Wasn’t no flarf in the days of Jabberwocky. But jabber it did.
    And ‘wergle flomp’ is the momma, or auntie[?].
    Was the original rapper Lou Reed?…well..Lord Buckley?..
    ..maybe tricksters in African folk-tales.
    Music has skiffle … just a thing to hang around and do: goofin’ on it.
    Danny M. wrote naughty funny word subs. in the bus safety
    manual in 5th grade. Banned for a week.
    Jimmies aren’t a sundae, but you can put ‘em on a sundae.
    Crushed peanuts are good.
    I like to tour the menu. Like to smorgaasborg too.
    It’s all art these days. Open 24 x 7 x gugleplex
    Kurt Schwitters has the bolts…that’s more intense, more crazy,
    less jokey. The Blume is off the rose and blowing buildings away.
    My model of flarf is kind of skiffly.
  32. Jim K. Says:
    March 7th, 2007 at 5:54 pm e(and Wap Goes Trouble is 95% surreal and 5% flarf)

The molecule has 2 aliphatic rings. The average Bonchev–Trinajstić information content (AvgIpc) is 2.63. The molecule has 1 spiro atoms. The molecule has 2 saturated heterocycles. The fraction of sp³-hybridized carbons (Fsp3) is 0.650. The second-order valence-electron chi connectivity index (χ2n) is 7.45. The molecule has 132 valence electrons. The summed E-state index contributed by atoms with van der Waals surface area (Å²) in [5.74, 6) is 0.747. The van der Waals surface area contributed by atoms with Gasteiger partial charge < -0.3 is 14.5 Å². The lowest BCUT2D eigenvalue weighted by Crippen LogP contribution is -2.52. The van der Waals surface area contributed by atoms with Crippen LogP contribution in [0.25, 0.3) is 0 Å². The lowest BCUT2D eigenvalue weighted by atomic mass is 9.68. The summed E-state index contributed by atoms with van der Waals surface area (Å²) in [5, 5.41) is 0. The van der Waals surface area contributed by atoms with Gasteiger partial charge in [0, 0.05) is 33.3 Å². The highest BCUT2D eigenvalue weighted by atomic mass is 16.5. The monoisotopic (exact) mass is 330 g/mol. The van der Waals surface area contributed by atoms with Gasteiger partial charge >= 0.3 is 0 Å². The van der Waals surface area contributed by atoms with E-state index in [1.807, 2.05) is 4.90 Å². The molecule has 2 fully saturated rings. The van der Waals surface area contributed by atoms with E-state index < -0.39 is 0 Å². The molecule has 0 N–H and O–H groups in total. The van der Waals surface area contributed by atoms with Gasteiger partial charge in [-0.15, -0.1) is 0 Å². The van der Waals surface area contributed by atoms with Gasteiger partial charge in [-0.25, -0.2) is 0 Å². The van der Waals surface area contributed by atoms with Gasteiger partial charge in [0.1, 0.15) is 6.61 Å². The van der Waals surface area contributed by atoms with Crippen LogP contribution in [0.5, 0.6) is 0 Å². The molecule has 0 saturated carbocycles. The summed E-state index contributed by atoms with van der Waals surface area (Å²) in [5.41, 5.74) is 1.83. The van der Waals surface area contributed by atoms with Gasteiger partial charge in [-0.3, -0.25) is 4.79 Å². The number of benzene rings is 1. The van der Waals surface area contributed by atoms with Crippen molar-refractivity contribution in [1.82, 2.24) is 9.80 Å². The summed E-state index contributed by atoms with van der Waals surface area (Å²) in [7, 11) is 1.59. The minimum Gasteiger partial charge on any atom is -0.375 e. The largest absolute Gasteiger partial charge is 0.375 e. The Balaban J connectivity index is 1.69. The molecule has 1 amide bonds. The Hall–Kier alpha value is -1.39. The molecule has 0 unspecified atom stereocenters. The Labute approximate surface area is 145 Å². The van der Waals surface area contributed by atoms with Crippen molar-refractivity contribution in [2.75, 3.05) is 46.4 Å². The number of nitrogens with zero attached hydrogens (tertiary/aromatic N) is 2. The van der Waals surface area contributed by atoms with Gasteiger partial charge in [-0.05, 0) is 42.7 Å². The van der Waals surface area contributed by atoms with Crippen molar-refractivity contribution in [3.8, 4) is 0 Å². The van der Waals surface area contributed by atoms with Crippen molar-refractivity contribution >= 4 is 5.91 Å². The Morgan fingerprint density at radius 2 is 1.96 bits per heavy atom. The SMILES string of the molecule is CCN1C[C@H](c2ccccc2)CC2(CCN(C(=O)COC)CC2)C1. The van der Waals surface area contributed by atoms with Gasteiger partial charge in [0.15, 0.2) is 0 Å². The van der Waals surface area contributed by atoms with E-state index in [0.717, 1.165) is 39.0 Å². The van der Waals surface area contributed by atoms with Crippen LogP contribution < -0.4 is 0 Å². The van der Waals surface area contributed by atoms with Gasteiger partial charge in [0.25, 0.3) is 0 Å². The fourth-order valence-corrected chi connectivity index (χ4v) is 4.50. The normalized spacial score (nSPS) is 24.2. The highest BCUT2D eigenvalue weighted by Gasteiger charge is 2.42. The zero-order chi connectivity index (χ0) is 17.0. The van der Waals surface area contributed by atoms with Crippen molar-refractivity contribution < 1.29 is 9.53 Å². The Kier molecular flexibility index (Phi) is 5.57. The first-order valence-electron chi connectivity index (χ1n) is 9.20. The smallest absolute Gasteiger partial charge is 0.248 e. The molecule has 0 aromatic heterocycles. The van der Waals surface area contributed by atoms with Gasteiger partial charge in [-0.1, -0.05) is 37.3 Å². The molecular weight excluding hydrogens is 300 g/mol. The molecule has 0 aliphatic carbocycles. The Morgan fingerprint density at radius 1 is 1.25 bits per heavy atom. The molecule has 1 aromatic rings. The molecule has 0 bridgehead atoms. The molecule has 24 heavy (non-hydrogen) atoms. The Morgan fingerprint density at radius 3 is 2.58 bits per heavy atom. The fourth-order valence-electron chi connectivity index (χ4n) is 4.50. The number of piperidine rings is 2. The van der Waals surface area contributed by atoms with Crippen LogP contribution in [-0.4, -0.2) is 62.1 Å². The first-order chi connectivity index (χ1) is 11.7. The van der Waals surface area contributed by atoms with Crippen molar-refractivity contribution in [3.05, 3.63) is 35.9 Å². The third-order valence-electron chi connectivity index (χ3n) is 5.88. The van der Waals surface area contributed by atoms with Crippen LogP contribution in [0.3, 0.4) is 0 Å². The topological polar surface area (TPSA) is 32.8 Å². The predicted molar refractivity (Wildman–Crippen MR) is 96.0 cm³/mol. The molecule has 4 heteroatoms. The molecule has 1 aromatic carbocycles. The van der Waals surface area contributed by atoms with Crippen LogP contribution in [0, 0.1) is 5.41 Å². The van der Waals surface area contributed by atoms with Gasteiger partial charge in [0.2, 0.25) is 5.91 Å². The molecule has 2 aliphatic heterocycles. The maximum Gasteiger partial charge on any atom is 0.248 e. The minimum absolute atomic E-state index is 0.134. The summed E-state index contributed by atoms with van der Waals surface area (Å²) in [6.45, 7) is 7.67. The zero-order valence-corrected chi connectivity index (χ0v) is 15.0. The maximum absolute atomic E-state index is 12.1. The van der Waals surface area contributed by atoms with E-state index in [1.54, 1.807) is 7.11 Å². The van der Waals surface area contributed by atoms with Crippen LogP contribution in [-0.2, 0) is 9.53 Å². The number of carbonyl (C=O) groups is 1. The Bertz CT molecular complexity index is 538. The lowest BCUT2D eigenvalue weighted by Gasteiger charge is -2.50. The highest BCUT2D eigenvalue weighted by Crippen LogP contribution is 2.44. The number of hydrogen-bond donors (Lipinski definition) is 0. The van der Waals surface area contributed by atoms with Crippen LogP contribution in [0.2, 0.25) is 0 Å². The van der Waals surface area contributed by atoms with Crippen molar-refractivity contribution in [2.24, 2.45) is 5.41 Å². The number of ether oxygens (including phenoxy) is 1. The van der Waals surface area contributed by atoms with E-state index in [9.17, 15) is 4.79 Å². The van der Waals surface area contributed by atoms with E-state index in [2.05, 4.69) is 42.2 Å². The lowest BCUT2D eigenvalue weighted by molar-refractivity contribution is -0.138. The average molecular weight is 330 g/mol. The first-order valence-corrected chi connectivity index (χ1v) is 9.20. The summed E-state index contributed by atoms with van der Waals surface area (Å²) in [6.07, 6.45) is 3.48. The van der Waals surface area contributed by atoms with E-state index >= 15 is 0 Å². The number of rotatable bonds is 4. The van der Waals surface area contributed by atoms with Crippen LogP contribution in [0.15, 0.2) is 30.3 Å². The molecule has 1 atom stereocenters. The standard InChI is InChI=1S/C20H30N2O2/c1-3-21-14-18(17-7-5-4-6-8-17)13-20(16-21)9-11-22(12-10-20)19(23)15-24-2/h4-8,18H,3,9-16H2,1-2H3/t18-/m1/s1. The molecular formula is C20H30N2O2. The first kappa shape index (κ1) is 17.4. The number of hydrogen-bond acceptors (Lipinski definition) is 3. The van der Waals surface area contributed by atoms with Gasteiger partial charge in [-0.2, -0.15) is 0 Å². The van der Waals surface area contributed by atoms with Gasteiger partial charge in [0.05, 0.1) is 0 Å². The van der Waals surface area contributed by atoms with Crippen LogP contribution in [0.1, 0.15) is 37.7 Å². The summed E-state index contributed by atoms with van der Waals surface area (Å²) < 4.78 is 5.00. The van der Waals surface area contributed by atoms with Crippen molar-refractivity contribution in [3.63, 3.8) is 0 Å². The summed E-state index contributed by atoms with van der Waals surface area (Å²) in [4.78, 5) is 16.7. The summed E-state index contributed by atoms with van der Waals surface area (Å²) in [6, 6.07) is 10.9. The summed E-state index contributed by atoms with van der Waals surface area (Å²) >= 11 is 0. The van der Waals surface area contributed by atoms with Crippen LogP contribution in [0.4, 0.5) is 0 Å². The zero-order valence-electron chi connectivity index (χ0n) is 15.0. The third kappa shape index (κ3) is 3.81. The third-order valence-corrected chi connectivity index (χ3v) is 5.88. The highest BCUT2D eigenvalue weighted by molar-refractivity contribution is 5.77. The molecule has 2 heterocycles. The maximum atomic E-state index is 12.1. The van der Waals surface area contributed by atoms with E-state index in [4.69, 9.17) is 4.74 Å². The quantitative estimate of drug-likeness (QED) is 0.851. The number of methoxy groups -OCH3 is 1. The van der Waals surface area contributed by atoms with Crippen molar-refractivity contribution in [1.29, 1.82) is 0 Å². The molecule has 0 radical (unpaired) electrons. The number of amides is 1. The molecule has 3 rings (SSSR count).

33. Lee H. Says:
    March 8th, 2007 at 4:31 am eI sat in my office yesterday morning and listened to the panel on online publications—-thanks for posting it, Amy. It was nice hearing about these publications’ histories—in the voices of those familiar with the mission.
  34. Dan Coffey Says:
    March 8th, 2007 at 2:11 pm e“Grandma’s Hands”by Bill Withers is a great song, and sets up some delicious dissonance when played side by side with “Use Me.”That’s all I have to say about Flarf.

Flarf Poetry

AMY KING View All →

Amy King is the recipient of the 2015 Winner of the Women’s National Book Association (WNBA) Award. Her latest collection, The Missing Museum, is a winner of the 2015 Tarpaulin Sky Book Prize. She co-edited with Heidi Lynn Staples the anthology Big Energy Poets of the Anthropocene: When Ecopoets Think Climate Change. She also co-edits the anthology series, Bettering American Poetry, and is a professor of creative writing at SUNY Nassau Community College.